The weakened economy has served to highlight the renewed need to engage in best practices when securing product from China and Ashton Udall over at the Global Sourcing Blog has a nice post out on what companies need to be doing on this front in these tough times. The post is entitled, “Global Sourcing Outlook: Staying on Top in the Short Term.” In it Udall makes “four suggestions for actions you can take now, to make sure your business does not get burned on the supply side, particularly if you have manufacturing sources offshore” in a “recessionary world economy.”

Do a cost audit of your current supplier(s) and consider new suppliers. Prices negotiated 6 months ago may be uncompetitive now. Manufacturers are hungrier. Some, if not many, of their costs of production have dropped. Many of these cost reductions are driven by falling world demand (which we hope, and I believe, is a short-term phenomenon). Cost saving opportunities and their causes will vary from supplier to supplier, so reviewing price at your existing factories as well as looking at new sources, may yield an opportunity for short-term cost savings that could help your bottom line now. When demand picks up, it will be on your supplier(s) to raise the issue of rising costs with you. But, there is always a lag time between increasing costs and rising prices, so don’t fail to capitalize on current conditions.
Monitor the financial health of your sources. Factories, both domestic and offshore, are facing very tough times and many are closing shop. Generally, when this is happening, their isn’t much incentive for factory owners/managers to let their customers know, “hey, we may not be around in a few months”. While “credit checks” in low-cost country sources (LCCS) are generally not typical of what we might consider a credit check in the U.S. (i.e. running a credit check through Dunn & Bradstreet), informational audits that can be performed through 3rd party information gathering can aid your assessment of your supplier(s) financial health and risk. There are companies that perform these services in popular LCCS’ like China, India, Mexico, etc., and you can generally get an idea of a factory’s current credit situation and perhaps some current financial information. This could give you the heads up you need to start securing second and third sources of supply, in case your primary source suddenly stops responding to your emails and phone calls, and their website disappears. Performing these kinds of audits are not too expensive, $US500 to a few thousand dollars, and may save you your business in the long run.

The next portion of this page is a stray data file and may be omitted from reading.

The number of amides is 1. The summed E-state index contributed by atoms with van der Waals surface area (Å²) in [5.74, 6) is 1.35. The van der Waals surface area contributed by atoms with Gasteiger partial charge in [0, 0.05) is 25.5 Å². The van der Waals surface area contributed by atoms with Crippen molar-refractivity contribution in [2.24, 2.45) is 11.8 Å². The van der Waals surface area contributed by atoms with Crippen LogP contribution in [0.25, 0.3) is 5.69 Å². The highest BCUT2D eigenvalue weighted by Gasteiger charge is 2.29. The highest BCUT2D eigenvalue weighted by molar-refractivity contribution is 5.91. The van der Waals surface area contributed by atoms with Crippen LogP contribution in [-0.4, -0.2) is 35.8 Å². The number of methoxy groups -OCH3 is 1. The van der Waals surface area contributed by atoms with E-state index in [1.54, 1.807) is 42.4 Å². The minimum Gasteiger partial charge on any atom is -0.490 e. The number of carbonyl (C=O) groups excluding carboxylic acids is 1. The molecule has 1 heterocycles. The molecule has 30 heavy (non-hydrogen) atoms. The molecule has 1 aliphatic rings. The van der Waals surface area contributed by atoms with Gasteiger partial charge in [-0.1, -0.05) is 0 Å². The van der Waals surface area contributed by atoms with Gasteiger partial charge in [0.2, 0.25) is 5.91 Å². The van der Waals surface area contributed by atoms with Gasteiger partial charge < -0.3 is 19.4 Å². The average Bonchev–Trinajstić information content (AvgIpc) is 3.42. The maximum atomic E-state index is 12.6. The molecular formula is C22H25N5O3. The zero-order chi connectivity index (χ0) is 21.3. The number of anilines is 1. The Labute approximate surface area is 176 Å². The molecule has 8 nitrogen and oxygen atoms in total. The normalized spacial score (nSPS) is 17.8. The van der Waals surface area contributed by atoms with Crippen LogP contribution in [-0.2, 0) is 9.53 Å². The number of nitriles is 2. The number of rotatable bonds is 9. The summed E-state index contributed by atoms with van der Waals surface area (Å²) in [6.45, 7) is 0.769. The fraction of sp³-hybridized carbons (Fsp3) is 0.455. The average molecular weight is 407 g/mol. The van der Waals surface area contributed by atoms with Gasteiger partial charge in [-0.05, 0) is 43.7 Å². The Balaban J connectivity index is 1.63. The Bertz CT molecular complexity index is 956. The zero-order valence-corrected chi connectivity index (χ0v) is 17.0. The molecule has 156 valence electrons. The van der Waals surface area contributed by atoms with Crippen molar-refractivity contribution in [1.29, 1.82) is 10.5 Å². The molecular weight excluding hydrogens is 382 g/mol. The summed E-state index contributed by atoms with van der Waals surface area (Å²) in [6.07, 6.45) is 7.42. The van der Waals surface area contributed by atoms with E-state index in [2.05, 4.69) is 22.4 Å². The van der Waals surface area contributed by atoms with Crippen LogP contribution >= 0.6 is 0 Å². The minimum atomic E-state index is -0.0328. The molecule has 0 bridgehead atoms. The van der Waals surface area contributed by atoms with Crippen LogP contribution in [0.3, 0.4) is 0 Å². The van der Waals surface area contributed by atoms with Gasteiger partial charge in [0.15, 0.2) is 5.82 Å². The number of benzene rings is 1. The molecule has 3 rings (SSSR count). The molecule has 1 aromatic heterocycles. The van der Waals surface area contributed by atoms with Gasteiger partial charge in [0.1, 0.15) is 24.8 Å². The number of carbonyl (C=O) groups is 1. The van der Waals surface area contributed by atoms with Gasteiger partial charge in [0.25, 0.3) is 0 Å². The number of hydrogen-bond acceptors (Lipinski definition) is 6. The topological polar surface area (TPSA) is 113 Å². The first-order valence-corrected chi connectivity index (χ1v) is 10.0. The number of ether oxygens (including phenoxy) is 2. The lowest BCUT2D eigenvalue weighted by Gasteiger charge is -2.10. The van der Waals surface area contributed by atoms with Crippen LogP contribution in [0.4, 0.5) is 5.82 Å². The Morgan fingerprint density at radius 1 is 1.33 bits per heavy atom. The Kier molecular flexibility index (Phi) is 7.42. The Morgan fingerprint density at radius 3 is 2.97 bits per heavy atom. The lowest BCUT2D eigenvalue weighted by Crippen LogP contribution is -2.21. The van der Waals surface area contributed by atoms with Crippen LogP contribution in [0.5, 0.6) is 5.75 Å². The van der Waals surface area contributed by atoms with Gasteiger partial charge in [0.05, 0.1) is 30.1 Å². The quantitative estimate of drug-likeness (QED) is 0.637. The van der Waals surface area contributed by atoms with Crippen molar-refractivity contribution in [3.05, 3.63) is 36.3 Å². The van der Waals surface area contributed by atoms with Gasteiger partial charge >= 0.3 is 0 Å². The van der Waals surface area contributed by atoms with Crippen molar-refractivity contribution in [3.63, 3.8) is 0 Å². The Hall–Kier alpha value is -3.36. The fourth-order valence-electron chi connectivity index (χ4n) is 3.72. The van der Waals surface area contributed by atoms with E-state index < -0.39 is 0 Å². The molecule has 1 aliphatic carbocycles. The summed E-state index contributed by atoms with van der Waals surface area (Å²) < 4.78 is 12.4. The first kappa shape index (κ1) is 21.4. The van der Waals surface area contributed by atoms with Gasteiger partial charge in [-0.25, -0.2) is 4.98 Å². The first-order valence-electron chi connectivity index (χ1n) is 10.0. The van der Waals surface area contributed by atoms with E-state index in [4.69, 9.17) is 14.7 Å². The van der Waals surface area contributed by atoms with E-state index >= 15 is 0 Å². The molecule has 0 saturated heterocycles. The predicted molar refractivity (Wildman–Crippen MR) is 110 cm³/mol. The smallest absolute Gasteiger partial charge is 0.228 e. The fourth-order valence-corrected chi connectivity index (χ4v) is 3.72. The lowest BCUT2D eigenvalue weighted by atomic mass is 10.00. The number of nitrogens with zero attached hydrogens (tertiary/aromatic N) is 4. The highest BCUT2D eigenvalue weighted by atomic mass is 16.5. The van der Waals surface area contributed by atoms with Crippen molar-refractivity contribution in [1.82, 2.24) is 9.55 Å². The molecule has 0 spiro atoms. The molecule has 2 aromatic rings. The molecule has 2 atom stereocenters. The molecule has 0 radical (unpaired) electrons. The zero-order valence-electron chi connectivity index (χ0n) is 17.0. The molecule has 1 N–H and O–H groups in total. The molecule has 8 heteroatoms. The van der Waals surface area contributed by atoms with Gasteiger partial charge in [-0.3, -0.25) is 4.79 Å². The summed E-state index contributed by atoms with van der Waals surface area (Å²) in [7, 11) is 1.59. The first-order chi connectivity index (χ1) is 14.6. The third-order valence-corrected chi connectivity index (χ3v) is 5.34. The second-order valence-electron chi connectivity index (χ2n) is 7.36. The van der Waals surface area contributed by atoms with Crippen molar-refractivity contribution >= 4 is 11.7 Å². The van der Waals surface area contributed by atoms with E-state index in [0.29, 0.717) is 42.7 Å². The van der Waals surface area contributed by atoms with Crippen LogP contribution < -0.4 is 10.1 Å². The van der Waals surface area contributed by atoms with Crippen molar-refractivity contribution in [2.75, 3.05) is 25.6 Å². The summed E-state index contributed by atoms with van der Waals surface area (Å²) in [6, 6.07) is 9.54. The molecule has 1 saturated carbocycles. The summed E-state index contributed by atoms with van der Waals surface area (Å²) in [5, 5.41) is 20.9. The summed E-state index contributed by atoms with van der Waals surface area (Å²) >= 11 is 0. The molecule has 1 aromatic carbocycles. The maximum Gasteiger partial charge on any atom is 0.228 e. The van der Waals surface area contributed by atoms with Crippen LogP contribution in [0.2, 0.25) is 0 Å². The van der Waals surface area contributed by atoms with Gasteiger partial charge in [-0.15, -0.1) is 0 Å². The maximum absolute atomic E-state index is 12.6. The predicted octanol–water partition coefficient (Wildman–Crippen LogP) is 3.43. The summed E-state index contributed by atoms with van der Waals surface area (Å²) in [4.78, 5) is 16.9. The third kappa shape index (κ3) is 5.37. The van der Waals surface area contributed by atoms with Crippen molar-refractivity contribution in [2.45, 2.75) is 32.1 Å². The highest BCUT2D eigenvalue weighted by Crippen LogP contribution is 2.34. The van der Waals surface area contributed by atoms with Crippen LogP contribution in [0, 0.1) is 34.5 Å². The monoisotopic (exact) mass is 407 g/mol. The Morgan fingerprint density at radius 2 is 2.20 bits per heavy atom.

Continue monitoring your quality control, and if you haven’t been doing so very well thus far, START NOW! Don’t become a quality disaster/recall headline or a product liability defendant. When times get tough, suppliers look for ways to lower costs and maintain margins. Many may feel inclined to let the quality of materials or workmanship slip to save a few cents on your next order. If there is ever a time to continue your quality control program or implement a quality control program, it is when companies supporting you are potentially hurting.